Patients require significant counseling both before and after surgery. Doina Kulick, MD, University of Nevada School of Medicine, Reno, and colleagues discuss the role of the registered dietitian as an important part of the surgical team. She writes, "Surgery represents only one point in the continuum of care for the obese patient. The long term outcome of bariatric patients relies on their adherence to lifetime dietary and physical activity changes. A comprehensive team approach provides the best care to these patients and RDs play an important and growing role in this process. Because of the pre- and postoperative dietary issues, RDs can assess, monitor and counsel patients in order to improve adherence and reduce the risk of nutrient deficiencies."

Because bariatric surgery has grown more common over the past 10 years, data regarding follow-up and subsequent morbidity and mortality are now emerging. Investigators Maaike Kruseman, RD, MPH, and colleagues at the University for Applied Sciences of Western Switzerland, Geneva, followed 80 patients for 8 years after gastric bypass surgery. They report that while more than half of the patients achieved successful weight loss, these patients had disordered eating behaviors. They observe, "Successful and unsuccessful patients experienced similar rates of problematic eating behavior, depression and anxiety. These patterns can be easily ignored by the caregivers if they are not routinely screened for, as weight loss is the usual measure of success. This could affect patients' quality of life and self-esteem, and give them a feeling of failure despite the objective success in terms of weight loss."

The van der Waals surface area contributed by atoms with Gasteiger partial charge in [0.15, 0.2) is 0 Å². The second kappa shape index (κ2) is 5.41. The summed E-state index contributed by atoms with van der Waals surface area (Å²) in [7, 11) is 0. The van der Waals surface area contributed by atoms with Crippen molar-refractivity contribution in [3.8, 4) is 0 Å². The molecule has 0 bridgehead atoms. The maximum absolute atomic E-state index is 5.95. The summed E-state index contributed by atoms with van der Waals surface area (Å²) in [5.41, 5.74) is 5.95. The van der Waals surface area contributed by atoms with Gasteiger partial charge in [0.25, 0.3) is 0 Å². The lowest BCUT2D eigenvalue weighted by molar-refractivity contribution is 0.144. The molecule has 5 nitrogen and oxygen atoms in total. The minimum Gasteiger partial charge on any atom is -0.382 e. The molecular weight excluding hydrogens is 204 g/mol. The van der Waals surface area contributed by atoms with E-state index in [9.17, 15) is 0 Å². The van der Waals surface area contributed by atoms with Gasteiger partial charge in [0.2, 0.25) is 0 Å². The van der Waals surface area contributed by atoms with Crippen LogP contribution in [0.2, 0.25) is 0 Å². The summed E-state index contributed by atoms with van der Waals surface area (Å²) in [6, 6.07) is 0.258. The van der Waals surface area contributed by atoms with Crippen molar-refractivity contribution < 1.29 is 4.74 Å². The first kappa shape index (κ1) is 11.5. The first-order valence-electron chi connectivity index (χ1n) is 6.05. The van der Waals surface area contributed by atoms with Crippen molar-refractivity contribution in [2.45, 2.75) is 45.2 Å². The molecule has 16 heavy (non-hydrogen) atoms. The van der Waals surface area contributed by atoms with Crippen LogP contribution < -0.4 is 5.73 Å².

Collectively, these articles demonstrate that gastric bypass patients require careful assessment and guidance to further promote and sustain weight loss, provide essential nutrients and offer a lifestyle shift that can permanently accomplish their goals. Registered dietitians can make an important contribution to managing bariatric surgery patients before and after surgery.


Story Source:

The above story is based on materials provided by Elsevier Health Sciences. Note: Materials may be edited for content and length.


Journal References:

  1. Kushner et al. Bariatric Surgery: A Key Role for Registered Dietitians. Journal of the American Dietetic Association, 2010; 110 (4): 524 DOI: 10.1016/j.jada.2009.12.030
  2. Nagle et al. Bariatric Surgery: A Surgeon's Perspective. Journal of the American Dietetic Association, 2010; 110 (4): 520 DOI: 10.1016/j.jada.2010.01.007
  3. Kulick et al. The Bariatric Surgery Patient: A Growing Role for Registered Dietitians. Journal of the American Dietetic Association, 2010; 110 (4): 593 DOI: 10.1016/j.jada.2009.12.021
  4. Maaike Kruseman, RD, MPH, Anik Leimgruber, RD, and Flavia Zumbach, RD. Dietary, Weight and Psychological Changes among Patients with Obesity, 8 Years After Gastric By-Pass. J Am Diet Assoc., 110, pp. 527-534

Cite This Page: